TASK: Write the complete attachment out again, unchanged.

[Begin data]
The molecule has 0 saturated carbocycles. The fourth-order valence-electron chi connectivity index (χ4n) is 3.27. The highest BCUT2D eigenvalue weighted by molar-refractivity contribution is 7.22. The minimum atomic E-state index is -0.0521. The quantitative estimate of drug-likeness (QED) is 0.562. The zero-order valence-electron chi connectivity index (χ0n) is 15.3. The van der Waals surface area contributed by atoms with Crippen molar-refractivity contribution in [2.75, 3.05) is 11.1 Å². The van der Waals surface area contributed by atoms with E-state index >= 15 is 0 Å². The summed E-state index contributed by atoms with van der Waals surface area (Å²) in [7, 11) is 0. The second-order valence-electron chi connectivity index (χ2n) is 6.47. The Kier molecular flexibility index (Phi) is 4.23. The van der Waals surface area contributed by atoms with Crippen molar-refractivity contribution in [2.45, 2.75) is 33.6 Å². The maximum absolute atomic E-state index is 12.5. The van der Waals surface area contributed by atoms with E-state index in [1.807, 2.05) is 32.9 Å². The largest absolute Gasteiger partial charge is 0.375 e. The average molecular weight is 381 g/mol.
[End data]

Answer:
The molecule has 0 saturated carbocycles. The fourth-order valence-electron chi connectivity index (χ4n) is 3.27. The highest BCUT2D eigenvalue weighted by molar-refractivity contribution is 7.22. The minimum atomic E-state index is -0.0521. The quantitative estimate of drug-likeness (QED) is 0.562. The zero-order valence-electron chi connectivity index (χ0n) is 15.3. The van der Waals surface area contributed by atoms with Crippen molar-refractivity contribution in [2.75, 3.05) is 11.1 Å². The van der Waals surface area contributed by atoms with E-state index >= 15 is 0 Å². The summed E-state index contributed by atoms with van der Waals surface area (Å²) in [7, 11) is 0. The second-order valence-electron chi connectivity index (χ2n) is 6.47. The Kier molecular flexibility index (Phi) is 4.23. The van der Waals surface area contributed by atoms with Crippen molar-refractivity contribution in [2.45, 2.75) is 33.6 Å². The maximum absolute atomic E-state index is 12.5. The van der Waals surface area contributed by atoms with E-state index in [1.807, 2.05) is 32.9 Å². The largest absolute Gasteiger partial charge is 0.375 e. The average molecular weight is 381 g/mol.